Child Support. Child support payments belong to the child; if those funds go into an SNT, the SNT is self-settled and must meet pay-back requirements under 42 U.S.C. § 1396p(d)(4)(A). Consider using child support for regular expenses and using the parent’s other funds to purchase more insurance on the parent’s life, or getting a court order to direct the funds to an SNT rather than to child support payments.
Exempt Transfers of a House. An individual’s house can be transferred to a qualifying person (meeting the disabled definition) or to a qualifying trust for that individual. A mother, father, grandmother, grandfather, or any other benefactor, can make a gift of their house without incurring a Medicaid transfer penalty by either a direct transfer from parents, under 42 U.S.C. § 1396p(c)(2)(A)(ii), or a transfer to an SNT from parents or others pursuant to 42 U.S.C. § 1396p(c)(2)(B)(iii) or (iv). There are many technical requirements, so find an attorney who has gone down this road before.
Other Exempt Transfers. As noted earlier, parents, grandparents, and other benefactors have the opportunity to make transfers that are exempt from Medicaid penalties at a time when they need long-term care themselves. This technique can generate significant funds for an SNT under appropriate circumstances, and many older relatives may want to consider this option. See 42 U.S.C. § 1396p(c)(2)(B)(iii) and (iv).
Life Insurance Policies. Many older individuals have multiple small life insurance policies that are time-consuming and sometimes costly to liquidate if that individual later needs to apply for Medicaid. It would, in most cases, be more practical to liquidate and transfer the proceeds earlier.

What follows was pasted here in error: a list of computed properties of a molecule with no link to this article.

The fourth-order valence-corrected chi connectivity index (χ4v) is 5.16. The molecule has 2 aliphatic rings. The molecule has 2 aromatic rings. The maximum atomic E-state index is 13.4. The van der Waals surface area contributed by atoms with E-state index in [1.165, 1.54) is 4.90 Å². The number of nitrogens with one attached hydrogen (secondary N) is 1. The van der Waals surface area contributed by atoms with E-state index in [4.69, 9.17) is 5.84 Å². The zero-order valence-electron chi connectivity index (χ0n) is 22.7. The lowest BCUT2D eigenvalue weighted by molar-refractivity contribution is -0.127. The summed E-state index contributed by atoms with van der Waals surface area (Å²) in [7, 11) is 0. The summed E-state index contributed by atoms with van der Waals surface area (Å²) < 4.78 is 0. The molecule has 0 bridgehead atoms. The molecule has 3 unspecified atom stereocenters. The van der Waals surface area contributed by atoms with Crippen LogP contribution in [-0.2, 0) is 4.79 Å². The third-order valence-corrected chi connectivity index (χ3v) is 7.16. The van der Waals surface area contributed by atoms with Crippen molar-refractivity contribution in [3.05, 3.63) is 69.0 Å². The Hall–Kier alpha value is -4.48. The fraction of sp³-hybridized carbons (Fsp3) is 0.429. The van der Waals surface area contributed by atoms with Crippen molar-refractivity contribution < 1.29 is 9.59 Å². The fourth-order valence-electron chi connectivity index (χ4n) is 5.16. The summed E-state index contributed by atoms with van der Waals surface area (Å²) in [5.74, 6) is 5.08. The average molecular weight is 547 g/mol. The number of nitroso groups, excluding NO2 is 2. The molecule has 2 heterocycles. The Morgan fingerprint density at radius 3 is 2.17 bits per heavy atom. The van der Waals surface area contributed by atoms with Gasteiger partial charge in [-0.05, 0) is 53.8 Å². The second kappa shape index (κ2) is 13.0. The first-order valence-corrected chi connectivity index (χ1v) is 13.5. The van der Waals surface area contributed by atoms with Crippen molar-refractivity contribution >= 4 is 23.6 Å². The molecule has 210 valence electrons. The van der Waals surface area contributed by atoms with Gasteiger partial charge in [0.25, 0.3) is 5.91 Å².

Insurance on Multiple Lives. It is especially helpful to insure the lives of multiple caregivers and advocates to generate funds that will help replace the personal services that such caregivers and advocates provide.
Insurance Trusts. Insurance trusts reduce the risk of losing an insurance policy if the person who is insured experiences medical events that result in his or her need for public benefits, or if the insured experiences serious financial difficulties. These events may result in the liquidation and loss of the insurance policy.
Establish an SNT and Tell Family Members How to Direct Funds to It. Many benefactors leave assets directly to individuals with serious disabilities. In order to have such funds end up in an SNT, consider establishing an SNT to be funded by others, and providing instructions to family members on how to use it. By establishing an SNT for use by other family members, not only will some of the pre-designated funds end up in the SNT, but other family members may put the SNT higher on their distribution list once they know there is something they can do to help.
No Perfect Guidance System. There is not an ideal guidance system to help parents and other benefactors do good special needs planning and seize all opportunities, so it helps to recognize the challenges that families face in trying to do good planning.
Much like the Serenity Prayer, we as parents and planners should do what we can, make peace with what we cannot do, and carefully focus on which is which. We usually cannot fix all the problems or fully fund all future possible needs. What we can do, however, is work at developing a great plan and, once that is done, put it aside with less anxiety and a clearer understanding of what to watch for in the future.
Renée Lovelace is an attorney with offices in Austin and Dripping Springs, Texas. She works with personal injury settlement trusts, SNTs and planning, elder law, long-term care planning, and advising trustees on distribution plans for SNTs. She has a J.D. from the University of Texas, M.B.A. from the University of Chicago, and B.A. from Oral Roberts University. Her husband, Joe, a former trial lawyer, is the public policy consultant for NAMI Texas (National Alliance for the Mentally Ill). Renée and Joe live in Dripping Springs with their 11-year-old daughter, Jessica, and also have two grown sons, one of whom has serious mental illness but who is now working and living independently.
Renée can be reached at RCLovelace@aol.com.